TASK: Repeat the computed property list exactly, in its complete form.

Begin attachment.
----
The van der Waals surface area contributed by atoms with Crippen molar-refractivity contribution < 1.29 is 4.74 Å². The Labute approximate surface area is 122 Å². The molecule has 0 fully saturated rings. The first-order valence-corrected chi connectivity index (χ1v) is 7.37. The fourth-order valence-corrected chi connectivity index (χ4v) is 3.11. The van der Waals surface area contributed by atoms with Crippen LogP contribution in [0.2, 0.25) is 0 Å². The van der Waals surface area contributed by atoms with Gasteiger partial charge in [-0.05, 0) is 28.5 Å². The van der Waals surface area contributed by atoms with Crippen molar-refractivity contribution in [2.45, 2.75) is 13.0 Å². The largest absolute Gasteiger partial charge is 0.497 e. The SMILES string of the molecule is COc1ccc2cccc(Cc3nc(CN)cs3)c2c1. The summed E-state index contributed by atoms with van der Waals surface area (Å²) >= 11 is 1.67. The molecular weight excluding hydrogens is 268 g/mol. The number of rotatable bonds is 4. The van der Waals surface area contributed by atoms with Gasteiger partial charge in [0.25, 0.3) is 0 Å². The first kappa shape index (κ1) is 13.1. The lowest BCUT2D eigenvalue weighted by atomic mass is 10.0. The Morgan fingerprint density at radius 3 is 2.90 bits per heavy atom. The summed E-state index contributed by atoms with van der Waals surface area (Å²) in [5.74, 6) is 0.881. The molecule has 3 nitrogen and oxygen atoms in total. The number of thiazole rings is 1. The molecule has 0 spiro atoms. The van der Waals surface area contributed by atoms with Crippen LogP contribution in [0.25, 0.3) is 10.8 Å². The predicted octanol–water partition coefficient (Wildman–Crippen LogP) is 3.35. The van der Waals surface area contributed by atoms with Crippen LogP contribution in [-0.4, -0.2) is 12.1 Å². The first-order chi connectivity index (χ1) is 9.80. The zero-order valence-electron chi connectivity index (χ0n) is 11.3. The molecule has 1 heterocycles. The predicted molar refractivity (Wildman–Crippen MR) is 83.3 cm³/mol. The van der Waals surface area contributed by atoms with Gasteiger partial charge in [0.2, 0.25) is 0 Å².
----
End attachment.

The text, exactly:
The van der Waals surface area contributed by atoms with Crippen molar-refractivity contribution < 1.29 is 4.74 Å². The Labute approximate surface area is 122 Å². The molecule has 0 fully saturated rings. The first-order valence-corrected chi connectivity index (χ1v) is 7.37. The fourth-order valence-corrected chi connectivity index (χ4v) is 3.11. The van der Waals surface area contributed by atoms with Crippen LogP contribution in [0.2, 0.25) is 0 Å². The van der Waals surface area contributed by atoms with Gasteiger partial charge in [-0.05, 0) is 28.5 Å². The van der Waals surface area contributed by atoms with Crippen molar-refractivity contribution in [2.45, 2.75) is 13.0 Å². The largest absolute Gasteiger partial charge is 0.497 e. The SMILES string of the molecule is COc1ccc2cccc(Cc3nc(CN)cs3)c2c1. The summed E-state index contributed by atoms with van der Waals surface area (Å²) >= 11 is 1.67. The molecular weight excluding hydrogens is 268 g/mol. The number of rotatable bonds is 4. The van der Waals surface area contributed by atoms with Gasteiger partial charge in [0.25, 0.3) is 0 Å². The first kappa shape index (κ1) is 13.1. The lowest BCUT2D eigenvalue weighted by atomic mass is 10.0. The Morgan fingerprint density at radius 3 is 2.90 bits per heavy atom. The summed E-state index contributed by atoms with van der Waals surface area (Å²) in [5.74, 6) is 0.881. The molecule has 3 nitrogen and oxygen atoms in total. The number of thiazole rings is 1. The molecule has 0 spiro atoms. The van der Waals surface area contributed by atoms with Crippen LogP contribution in [0.25, 0.3) is 10.8 Å². The predicted octanol–water partition coefficient (Wildman–Crippen LogP) is 3.35. The van der Waals surface area contributed by atoms with Crippen LogP contribution in [-0.4, -0.2) is 12.1 Å². The first-order chi connectivity index (χ1) is 9.80. The zero-order valence-electron chi connectivity index (χ0n) is 11.3. The molecule has 1 heterocycles. The predicted molar refractivity (Wildman–Crippen MR) is 83.3 cm³/mol. The van der Waals surface area contributed by atoms with Gasteiger partial charge in [0.2, 0.25) is 0 Å².